RailState Rail Capacity Report January 10-16, 2023

We’ve been reporting on the Grain movement in Canada to the Port of Vancouver for the last seventeen weeks. For most of this period, the railways have appeared to be doing well with westbound movements toward Vancouver. This past week was a continuation of that trend, as train volumes held steady at a relatively high level. The seven-day-average number of trains westbound toward Vancouver rose to 27.6 trains/day as of 1/16/2023, an increase of 0.5 trains/day from the average of 27.1 trains/day for the previous week ending 1/9/2023. Throughout the week ending 1/16, the total train volumes were above the 25.7 trains/day required to move the current grain harvest and the typical volume of other commodities.

Rail Capacity for Westbound Trains Moving to Port of Vancouver January 10 to January 16 2023

Observations for Week (1/10/2023-1/16/2023):

  • The 7-day moving average number of trains moving westbound past Chilliwack was 27.6 trains/day, above the average of 25.7 trains/day that is required to move a typical grain harvest.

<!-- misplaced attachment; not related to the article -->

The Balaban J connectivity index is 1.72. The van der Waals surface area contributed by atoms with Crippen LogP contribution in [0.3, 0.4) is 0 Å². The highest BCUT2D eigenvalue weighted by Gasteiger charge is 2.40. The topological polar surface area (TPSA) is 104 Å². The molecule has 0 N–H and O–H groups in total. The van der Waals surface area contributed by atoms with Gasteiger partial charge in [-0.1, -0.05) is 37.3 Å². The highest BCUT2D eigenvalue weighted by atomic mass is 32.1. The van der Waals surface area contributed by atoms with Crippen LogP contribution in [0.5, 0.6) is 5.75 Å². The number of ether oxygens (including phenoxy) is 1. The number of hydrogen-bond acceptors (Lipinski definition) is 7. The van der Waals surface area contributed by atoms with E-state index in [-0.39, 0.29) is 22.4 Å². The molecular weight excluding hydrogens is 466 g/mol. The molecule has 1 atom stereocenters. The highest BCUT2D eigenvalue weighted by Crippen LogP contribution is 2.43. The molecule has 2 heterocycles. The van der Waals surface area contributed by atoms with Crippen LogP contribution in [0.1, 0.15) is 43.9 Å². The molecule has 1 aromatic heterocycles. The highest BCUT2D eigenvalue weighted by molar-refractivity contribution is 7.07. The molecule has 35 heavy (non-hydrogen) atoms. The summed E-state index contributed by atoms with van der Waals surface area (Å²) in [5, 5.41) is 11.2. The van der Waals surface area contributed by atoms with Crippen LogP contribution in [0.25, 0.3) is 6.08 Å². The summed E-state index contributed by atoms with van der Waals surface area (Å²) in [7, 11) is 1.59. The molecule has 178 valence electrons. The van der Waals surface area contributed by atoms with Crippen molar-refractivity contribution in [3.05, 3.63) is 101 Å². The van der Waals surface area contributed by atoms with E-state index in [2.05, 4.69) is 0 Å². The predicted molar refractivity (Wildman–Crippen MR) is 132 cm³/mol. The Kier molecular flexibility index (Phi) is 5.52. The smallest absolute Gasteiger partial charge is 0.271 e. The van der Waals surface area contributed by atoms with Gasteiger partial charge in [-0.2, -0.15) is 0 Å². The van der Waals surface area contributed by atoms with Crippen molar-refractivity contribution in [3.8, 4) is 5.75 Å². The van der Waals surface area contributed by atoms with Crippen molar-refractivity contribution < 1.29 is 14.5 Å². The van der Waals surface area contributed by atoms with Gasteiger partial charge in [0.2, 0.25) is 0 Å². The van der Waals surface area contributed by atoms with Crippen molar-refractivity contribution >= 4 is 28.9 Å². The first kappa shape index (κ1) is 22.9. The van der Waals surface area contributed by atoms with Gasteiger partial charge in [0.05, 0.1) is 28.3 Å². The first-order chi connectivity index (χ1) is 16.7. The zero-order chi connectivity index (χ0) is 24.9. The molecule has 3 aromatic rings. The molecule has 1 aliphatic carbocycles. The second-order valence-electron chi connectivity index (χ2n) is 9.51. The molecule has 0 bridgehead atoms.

• The moving average number of trains/day was above 25.7 trains/day for all 7 days during this past week.
  • During the week ended 1/16/2023, the 7-day moving average for total trains increased by 0.5 trains/day, rising from 27.1 trains/day as of 1/9 to 27.6 trains/day as of 1/16.

We estimate that about 5 grain trains/day are required to move the expected grain harvest. The railways moved an average of 7.6 grain trains/day during the week ending 1/16/2023, well above the required average.

As of 1/16/2023, rail traffic in four of the seven categories we track was above its long-term average level. Manifest trains (4.0 trains/day), grain (7.6 trains/day), potash (1.7 trains/day), and petroleum (2.6 trains/day) were all above their long-term average levels. Coal traffic (5.0 trains/day) was close to its long-term average of 5.2 trains/day. Intermodal traffic (6.0 trains/day) remained below its long-term average for the tenth week in a row, and other traffic (0.7 trains/day), remained below its long-term average for the second week in a row.

We will continue to monitor the corridor to Vancouver during the grain season and provide updates on trends we’re seeing.

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